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Human needs

Local Resolution Campaign To Shift Money From Military To Human Needs

Passing local resolutions in favor of moving funding from militarism to human and environmental needs is useful each and every year for the forseeable future. The template below has been used to pass variations on a resolution in numerous locations each year since 2017. It can be varied by country and locality. In 2017, together with our allies, including U.S. Peace Council, Code Pink, and others, we passed resolutions in numerous localities. Then we got resolutions that had been passed by Ithaca and New Haven as well as a third focusing on nuclear weapons to also be passed by the U.S. Conference of Mayors on June 26, 2017.

Meet The New Generation Of Tax Resisters Refusing To Pay For War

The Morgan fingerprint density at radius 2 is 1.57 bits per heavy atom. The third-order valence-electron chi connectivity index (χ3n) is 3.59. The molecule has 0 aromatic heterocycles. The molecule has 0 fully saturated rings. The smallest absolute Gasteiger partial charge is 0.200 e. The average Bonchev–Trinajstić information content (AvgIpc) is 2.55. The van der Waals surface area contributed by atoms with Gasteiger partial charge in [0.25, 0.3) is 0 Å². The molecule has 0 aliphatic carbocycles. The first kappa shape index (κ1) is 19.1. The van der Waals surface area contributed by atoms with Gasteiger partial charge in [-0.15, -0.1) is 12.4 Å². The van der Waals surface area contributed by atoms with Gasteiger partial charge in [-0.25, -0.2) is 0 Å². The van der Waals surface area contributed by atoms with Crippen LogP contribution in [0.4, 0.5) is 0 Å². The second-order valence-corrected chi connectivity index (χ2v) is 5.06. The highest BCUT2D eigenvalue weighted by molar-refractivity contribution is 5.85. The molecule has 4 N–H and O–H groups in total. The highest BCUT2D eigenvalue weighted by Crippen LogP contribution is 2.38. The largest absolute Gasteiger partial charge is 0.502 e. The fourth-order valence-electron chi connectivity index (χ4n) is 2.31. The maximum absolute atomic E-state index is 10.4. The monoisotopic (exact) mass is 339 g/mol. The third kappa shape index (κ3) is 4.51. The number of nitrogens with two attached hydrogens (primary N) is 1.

In light of the coronavirus pandemic, the IRS has taken the unusual step of extending the tax season to July 15 — a move that gives people more time to consider using the old, but often overlooked tactic of war tax resistance from the safety of their homes. For most people tax season is a hassle — involving organizing paperwork, gathering receipts, slogging through indecipherable forms — but it’s hardly an ethical or moral quandary. However, war tax resisters see taxes through a moral lens. For them it is a time ripe with opportunities for civil disobedience, charitable giving, and sophisticated accounting in the pursuit of peace — and now public health — by refusing to pay some or all of their income tax (and even their employment taxes in some cases). The tactic is most associated with historic peace churches, including Quakers and Mennonites, and Vietnam-era anti-war activists.
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